The lyrics: “Sailors’ songs or “Chanties” by Frederick J Davis and Ferris Tozer (1st Edition) – (1886).
Mentioned in: “Shanties from the Seven Seas” by Stan Hugill (1st ed: p 308).

The Record of the Were All Bound To Go – Davis And Tozer

You also can find this record on my YouTube channel here or directly listen below. Additionally, if you want to share your opinion about the record or share your opinion you can do it in my Facebook forum here, or leave a comment at the bottom of this blog article.

Were All Bound To Go - Davis And Tozer - Capstan Shanty

The musical notation

The full lyrics

Were All Bound To Go – Davis And Tozer

As I was walking out one day,
Down by the Albert docks,
I saw the charming maids so gay,
A coming down in flocks,


– Heave away, my jolly boys,
– We’re all bound to go.

* 2 *

There was fair Poll and saucy Sue,
And merry laughing May,
And Sal and Ann, and Bessie true,
Dressed out in bunting gay.

* 3 *

They all were there to see a ship
Of note and noble fame,
That was about to make a trip,
The “Bengal” was her name.

* 4 *

The day was fine when she set sail,
The wind was blowing free;
But it had freshened to a gale,
Ere we were fair at sea.

* 5 *

We snugged her down and laid her to,
With reef’d main-topsail set;
“It was no joke,” I say to you,
Our bunks and clothes were wet.

* 6 *

The gale in fury had increased
Ere night was fairly come;
And ev’ry lubber never ceased
To wish himself at home.

* 7 *

It clear’d off fine at break of day,
The sails were set again;
The “Bengal” speed like life away
Across the raging main.

* 8 *

So gaily let your voices ring,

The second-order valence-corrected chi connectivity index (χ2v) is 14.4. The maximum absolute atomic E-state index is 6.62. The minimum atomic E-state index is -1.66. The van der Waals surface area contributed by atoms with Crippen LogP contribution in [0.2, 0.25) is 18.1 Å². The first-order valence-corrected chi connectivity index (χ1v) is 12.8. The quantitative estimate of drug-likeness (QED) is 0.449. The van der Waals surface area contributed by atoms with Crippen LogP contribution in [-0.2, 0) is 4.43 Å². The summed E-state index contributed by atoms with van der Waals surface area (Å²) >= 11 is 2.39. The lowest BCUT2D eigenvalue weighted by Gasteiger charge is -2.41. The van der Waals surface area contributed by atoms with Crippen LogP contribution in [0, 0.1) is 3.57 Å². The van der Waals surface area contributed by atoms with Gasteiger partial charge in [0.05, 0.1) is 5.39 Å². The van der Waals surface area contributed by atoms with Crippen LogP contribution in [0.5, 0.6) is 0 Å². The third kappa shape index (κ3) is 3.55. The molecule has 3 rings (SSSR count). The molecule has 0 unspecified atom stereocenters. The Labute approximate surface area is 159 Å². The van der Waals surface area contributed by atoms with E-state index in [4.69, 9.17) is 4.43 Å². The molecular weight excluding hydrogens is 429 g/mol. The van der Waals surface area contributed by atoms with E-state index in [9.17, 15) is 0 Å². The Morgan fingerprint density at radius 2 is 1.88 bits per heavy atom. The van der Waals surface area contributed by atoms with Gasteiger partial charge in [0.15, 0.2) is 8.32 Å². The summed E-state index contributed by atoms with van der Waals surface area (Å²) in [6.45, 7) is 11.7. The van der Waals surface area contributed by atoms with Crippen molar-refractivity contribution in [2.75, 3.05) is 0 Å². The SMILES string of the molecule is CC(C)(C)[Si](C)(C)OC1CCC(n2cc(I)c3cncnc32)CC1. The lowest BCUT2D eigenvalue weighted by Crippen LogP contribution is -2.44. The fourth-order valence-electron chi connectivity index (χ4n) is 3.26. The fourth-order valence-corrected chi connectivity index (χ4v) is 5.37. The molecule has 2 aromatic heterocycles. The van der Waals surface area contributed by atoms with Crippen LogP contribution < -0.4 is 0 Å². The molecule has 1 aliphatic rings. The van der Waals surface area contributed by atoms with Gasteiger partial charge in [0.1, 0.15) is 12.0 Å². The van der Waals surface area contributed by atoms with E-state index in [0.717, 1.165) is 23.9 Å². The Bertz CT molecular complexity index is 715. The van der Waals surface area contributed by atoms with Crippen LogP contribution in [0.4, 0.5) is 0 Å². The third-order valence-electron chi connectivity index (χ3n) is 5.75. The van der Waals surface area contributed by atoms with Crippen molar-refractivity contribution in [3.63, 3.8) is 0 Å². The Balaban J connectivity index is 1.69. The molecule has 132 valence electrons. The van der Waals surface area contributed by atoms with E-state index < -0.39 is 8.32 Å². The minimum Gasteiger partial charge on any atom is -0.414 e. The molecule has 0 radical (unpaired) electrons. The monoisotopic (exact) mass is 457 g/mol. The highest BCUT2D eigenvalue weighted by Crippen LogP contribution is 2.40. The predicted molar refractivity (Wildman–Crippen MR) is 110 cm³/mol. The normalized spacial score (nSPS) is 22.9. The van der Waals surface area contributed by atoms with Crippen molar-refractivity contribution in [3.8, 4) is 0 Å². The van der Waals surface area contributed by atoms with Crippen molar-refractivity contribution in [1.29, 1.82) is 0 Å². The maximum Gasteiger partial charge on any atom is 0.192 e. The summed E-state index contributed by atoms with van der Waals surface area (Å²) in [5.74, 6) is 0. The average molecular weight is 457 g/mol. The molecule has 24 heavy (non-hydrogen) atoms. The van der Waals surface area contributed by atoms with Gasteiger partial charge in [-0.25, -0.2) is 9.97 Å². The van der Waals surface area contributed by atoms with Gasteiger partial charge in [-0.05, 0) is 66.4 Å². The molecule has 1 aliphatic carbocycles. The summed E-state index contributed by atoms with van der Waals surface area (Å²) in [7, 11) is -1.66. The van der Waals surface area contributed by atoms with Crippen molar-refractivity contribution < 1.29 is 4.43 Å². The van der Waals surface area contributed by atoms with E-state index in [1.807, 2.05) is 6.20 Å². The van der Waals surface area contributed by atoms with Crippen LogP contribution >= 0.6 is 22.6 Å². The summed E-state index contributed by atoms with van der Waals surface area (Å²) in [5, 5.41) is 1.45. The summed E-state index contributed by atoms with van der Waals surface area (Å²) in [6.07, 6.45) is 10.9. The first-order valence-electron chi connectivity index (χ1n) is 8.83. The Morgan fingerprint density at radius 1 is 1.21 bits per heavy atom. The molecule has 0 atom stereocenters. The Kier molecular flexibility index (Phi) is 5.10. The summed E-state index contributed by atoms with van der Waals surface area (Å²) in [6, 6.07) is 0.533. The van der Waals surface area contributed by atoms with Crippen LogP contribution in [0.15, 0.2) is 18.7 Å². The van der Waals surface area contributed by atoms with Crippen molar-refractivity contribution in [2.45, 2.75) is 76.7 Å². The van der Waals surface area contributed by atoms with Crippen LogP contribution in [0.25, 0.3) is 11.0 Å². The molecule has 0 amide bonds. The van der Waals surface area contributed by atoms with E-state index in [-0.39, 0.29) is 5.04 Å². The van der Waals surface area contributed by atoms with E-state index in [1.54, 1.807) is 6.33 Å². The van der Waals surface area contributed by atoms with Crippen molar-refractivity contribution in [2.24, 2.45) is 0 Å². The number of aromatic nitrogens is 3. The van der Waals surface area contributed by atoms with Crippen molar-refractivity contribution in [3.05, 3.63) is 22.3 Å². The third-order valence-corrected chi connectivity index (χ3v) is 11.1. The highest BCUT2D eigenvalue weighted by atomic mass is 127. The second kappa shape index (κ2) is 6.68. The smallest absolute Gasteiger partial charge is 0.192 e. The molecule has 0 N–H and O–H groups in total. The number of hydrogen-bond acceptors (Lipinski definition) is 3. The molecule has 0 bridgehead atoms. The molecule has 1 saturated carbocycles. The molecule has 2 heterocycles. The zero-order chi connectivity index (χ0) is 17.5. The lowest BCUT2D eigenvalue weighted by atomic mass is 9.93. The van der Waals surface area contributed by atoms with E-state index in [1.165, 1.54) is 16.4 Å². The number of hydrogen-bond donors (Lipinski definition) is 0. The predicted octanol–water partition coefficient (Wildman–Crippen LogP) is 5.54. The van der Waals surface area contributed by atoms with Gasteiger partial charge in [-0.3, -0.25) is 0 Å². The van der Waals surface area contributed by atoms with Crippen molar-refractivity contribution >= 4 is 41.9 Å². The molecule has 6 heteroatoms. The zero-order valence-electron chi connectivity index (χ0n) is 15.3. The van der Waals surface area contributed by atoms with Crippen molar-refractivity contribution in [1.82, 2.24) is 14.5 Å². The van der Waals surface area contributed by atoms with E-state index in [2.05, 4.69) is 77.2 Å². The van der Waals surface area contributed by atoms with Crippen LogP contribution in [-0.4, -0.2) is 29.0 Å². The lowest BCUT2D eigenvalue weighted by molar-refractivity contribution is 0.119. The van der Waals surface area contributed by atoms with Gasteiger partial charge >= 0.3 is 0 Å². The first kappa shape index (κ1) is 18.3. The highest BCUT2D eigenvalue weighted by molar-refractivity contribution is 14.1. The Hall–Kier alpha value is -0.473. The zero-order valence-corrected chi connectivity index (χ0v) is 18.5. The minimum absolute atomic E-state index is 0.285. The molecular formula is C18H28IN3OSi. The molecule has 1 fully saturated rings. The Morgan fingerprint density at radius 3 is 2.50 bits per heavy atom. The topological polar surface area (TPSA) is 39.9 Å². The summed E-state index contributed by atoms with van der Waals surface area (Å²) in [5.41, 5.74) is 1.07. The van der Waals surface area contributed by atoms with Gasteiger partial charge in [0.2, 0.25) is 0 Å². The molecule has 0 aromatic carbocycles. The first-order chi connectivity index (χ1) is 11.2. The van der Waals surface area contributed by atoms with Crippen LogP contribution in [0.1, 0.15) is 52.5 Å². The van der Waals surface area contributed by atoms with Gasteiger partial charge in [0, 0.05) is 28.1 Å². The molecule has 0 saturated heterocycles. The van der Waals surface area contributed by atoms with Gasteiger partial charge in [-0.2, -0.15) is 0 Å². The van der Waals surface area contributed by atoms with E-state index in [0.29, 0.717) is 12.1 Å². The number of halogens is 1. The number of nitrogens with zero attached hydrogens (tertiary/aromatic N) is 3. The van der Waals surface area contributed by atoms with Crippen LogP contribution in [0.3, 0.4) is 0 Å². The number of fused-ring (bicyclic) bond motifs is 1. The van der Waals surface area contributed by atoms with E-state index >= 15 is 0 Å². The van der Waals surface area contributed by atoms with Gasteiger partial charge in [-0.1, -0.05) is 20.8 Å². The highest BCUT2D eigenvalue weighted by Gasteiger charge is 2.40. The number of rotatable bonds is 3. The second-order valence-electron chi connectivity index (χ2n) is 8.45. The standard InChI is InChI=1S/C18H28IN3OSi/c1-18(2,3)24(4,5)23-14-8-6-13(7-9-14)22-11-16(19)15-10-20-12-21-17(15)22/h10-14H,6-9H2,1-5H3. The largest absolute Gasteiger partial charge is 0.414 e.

My Johnnies heave away.
We’re bound to go, so better sing
Than pipe your tears away.

Related to this sea shanty

Ooker John

Hooker John (Harding)

Across The Western Ocean ( I )

The Ox-eyed Man (Davis & Tozer)

Interesting Facts about The Ox-eyed Man

“The Ox-eyed Man” is a song that comes from Sailors’ songs or “chanties” by Frederick J Davis and Ferris Tozer (3rd Edition, p 82) – (1906). Ferris & Tozer’s book was assigned to categories “Songs for pumping the ship out”, which clearly tells us it is a pump shanty.

The source of The Ox-eyed Man

The music: Sailors’ songs or “chanties” by Frederick J Davis and Ferris Tozer (3rd Edition, p 82) – (1906)
The lyrics: Sailors’ songs or “chanties” by Frederick J Davis and Ferris Tozer (3rd Edition, p 82) – (1906)
Mentioned in: “Shanties from the Seven Seas” by Stan Hugill (1st ed: p 269).

The Record of this sea shanty

You also can find this record on my YouTube channel here or directly listen below. Additionally, if you want to share your opinion about the record or share your opinion you can do it in my Facebook forum here, or leave a comment at the bottom of this blog article.

The Ox-eyed Man - Pump Shanty

The musical notation

The full lyrics

The Ox-eyed Man

The ox-eyed man is the man for me,
He came a – sailing from o’er the sea,
– Heigh – ho for the ox – eyed man.

* 2 *

Oh May in the garden a shelling her peas,
And birds singing gaily among the trees,
– Heigh – ho for the ox – eyed man.

* 3 *

Oh, May looked up and she saw her fate
In the ox-eyed man passing by the gate
– Heigh – ho for the ox – eyed man.

* 4 *

Oh, May in the garden a-shelling her peas,
Smil’d on the stranger who’d come o’er the seas
– Heigh – ho for the ox – eyed man.

* 5 *

The ox-eyed man gave a fond look of love,
And charmed May’s heart which was pure as a dove.
– Heigh – ho for the ox – eyed man.

* 6 *

Oh, May in the parlour a-sitting on his knee,
And kissing the sailor who’d come o’er the sea.
– Heigh – ho for the ox – eyed man.

* 7 *

Oh, May in the garden a shelling her peas,
Now weeps for the sailor who sail’d o’er the seas.
– Heigh – ho for the ox – eyed man.

Related to this sea shanty